You can’t experience financial freedom until you operate under the constraint of a budget. Sticking to a budget, personally and professionally, forces us to make thoughtful choices about what we want and need. Smart people only have to face that insurmountable pile of bills once before getting their act together, starting with a thorough reckoning as to where their money is going. They realize that once you understand how much you’re spending and what you’re spending it on, the right choices become clear. A morning latte is a lot less tempting when you’re aware of the cost: $1,000 on average per year. Having a budget isn’t only about making sure that you have enough to pay the bills; smart people know that making and sticking to a strict budget means never having to pass up an opportunity because they’ve blown their precious capital on discretionary expenditures. Budgets establish discipline, and discipline is the foundation of quality work.

5. Losing sight of the big picture

It’s so easy to become head-down busy, working so hard on what’s right in front of you that you lose sight of the big picture. But smart people learn how to keep this in check by weighing their daily priorities against a carefully calculated goal. It’s not that they don’t care about small-scale work, they just have the discipline and perspective to adjust their course as necessary. Life is all about the big picture, and when you lose sight of it, everything suffers.

6. Not doing your homework

Everybody’s taken a shortcut at some point, whether it was copying a friend’s biology assignment or strolling into an important meeting unprepared. Smart people realize that while they may occasionally get lucky, that approach will hold them back from achieving their full potential. They don’t take chances, and they understand that there’s no substitute for hard work and due diligence. They know that if they don’t do their homework, they’ll never learn anything?and that’s a surefire way to bring your career to a screeching halt.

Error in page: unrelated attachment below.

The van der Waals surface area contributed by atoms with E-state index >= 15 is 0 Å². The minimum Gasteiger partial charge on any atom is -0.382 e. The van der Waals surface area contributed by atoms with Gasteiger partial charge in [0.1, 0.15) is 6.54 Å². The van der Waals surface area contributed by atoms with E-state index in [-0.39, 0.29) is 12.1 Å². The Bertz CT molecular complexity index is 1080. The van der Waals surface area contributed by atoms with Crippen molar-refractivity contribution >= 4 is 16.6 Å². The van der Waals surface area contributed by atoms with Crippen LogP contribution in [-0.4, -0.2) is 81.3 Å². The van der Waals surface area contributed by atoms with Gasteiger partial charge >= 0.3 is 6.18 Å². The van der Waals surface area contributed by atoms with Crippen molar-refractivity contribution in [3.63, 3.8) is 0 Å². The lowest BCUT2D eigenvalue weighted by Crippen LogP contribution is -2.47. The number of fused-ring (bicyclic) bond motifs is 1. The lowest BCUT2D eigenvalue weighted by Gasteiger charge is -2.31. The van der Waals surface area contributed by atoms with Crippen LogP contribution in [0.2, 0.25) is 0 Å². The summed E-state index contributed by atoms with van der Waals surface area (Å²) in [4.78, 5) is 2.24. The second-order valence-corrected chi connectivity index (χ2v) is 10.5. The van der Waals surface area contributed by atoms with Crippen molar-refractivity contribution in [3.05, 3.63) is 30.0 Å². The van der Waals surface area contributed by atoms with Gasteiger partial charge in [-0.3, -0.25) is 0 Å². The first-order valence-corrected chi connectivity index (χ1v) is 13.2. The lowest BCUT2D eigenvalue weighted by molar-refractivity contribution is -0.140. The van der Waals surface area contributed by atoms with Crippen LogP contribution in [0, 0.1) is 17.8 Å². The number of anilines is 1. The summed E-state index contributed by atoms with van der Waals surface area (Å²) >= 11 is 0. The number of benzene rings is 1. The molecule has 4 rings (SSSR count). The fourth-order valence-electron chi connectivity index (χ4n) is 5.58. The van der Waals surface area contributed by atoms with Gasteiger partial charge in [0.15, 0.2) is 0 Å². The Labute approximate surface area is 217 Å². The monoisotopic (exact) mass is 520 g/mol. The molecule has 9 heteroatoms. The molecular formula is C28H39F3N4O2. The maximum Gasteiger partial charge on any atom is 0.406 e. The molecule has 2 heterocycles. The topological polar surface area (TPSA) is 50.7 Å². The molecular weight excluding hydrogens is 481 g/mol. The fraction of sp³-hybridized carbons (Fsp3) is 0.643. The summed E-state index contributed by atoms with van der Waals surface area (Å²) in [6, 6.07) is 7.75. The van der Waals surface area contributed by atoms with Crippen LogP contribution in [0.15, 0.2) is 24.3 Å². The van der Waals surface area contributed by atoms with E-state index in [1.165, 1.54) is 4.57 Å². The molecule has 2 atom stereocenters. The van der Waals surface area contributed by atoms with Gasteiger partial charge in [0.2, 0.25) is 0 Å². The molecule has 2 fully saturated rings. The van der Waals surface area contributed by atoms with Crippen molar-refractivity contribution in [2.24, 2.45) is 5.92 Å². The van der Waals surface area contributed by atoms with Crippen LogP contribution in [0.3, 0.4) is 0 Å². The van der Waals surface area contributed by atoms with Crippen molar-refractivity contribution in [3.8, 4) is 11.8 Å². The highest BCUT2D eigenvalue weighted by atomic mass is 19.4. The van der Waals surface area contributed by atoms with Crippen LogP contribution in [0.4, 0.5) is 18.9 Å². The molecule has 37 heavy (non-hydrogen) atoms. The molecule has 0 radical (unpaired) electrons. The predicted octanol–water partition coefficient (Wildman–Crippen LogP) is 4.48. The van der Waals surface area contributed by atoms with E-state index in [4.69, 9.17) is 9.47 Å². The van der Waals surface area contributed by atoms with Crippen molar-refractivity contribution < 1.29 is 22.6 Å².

7. Trying to be someone you’re not

It’s tempting to try to please people by being whom they want you to be, but no one likes a fake, and trying to be someone you’re not never ends well. Smart people figure that out the first time they get called out for being a phony, forget their lines, or drop out of character. Other people never seem to realize that everyone else can see right through their act. They don’t recognize the relationships they’ve damaged, the jobs they’ve lost, and the opportunities they’ve missed as a result of trying to be someone they’re not. Smart people, on the other hand, make that connection right away and realize that happiness and success demand authenticity.